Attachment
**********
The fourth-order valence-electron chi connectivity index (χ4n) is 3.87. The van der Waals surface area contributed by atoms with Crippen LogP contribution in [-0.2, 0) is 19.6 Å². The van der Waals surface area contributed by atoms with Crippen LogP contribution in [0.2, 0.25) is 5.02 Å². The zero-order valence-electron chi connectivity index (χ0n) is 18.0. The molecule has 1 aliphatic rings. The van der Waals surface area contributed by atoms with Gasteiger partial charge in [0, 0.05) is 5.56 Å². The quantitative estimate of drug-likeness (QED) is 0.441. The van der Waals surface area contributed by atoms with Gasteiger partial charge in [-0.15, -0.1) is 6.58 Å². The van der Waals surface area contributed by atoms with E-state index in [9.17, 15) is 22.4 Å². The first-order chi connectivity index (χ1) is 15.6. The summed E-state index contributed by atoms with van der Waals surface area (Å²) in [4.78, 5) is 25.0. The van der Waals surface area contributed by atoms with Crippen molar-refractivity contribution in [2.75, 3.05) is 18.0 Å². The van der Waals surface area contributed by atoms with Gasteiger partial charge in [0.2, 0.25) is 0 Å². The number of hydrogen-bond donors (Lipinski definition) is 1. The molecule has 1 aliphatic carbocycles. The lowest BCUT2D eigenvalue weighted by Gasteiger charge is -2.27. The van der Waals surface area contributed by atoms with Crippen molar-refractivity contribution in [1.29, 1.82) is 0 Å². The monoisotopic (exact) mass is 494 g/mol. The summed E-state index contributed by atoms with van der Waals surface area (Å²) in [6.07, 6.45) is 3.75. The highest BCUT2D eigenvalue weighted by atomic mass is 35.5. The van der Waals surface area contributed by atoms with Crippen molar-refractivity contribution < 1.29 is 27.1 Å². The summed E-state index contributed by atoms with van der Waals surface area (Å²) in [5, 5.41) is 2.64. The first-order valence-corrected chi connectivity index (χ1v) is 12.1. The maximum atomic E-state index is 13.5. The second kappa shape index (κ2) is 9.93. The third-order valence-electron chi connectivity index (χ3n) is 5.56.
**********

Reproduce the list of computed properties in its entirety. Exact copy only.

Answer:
The fourth-order valence-electron chi connectivity index (χ4n) is 3.87. The van der Waals surface area contributed by atoms with Crippen LogP contribution in [-0.2, 0) is 19.6 Å². The van der Waals surface area contributed by atoms with Crippen LogP contribution in [0.2, 0.25) is 5.02 Å². The zero-order valence-electron chi connectivity index (χ0n) is 18.0. The molecule has 1 aliphatic rings. The van der Waals surface area contributed by atoms with Gasteiger partial charge in [0, 0.05) is 5.56 Å². The quantitative estimate of drug-likeness (QED) is 0.441. The van der Waals surface area contributed by atoms with Gasteiger partial charge in [-0.15, -0.1) is 6.58 Å². The van der Waals surface area contributed by atoms with E-state index in [9.17, 15) is 22.4 Å². The first-order chi connectivity index (χ1) is 15.6. The summed E-state index contributed by atoms with van der Waals surface area (Å²) in [4.78, 5) is 25.0. The van der Waals surface area contributed by atoms with Crippen molar-refractivity contribution in [2.75, 3.05) is 18.0 Å². The van der Waals surface area contributed by atoms with Gasteiger partial charge in [0.2, 0.25) is 0 Å². The number of hydrogen-bond donors (Lipinski definition) is 1. The molecule has 1 aliphatic carbocycles. The lowest BCUT2D eigenvalue weighted by Gasteiger charge is -2.27. The van der Waals surface area contributed by atoms with Crippen molar-refractivity contribution in [1.29, 1.82) is 0 Å². The monoisotopic (exact) mass is 494 g/mol. The summed E-state index contributed by atoms with van der Waals surface area (Å²) in [6.07, 6.45) is 3.75. The highest BCUT2D eigenvalue weighted by atomic mass is 35.5. The van der Waals surface area contributed by atoms with Crippen molar-refractivity contribution < 1.29 is 27.1 Å². The summed E-state index contributed by atoms with van der Waals surface area (Å²) in [5, 5.41) is 2.64. The first-order valence-corrected chi connectivity index (χ1v) is 12.1. The maximum atomic E-state index is 13.5. The second kappa shape index (κ2) is 9.93. The third-order valence-electron chi connectivity index (χ3n) is 5.56.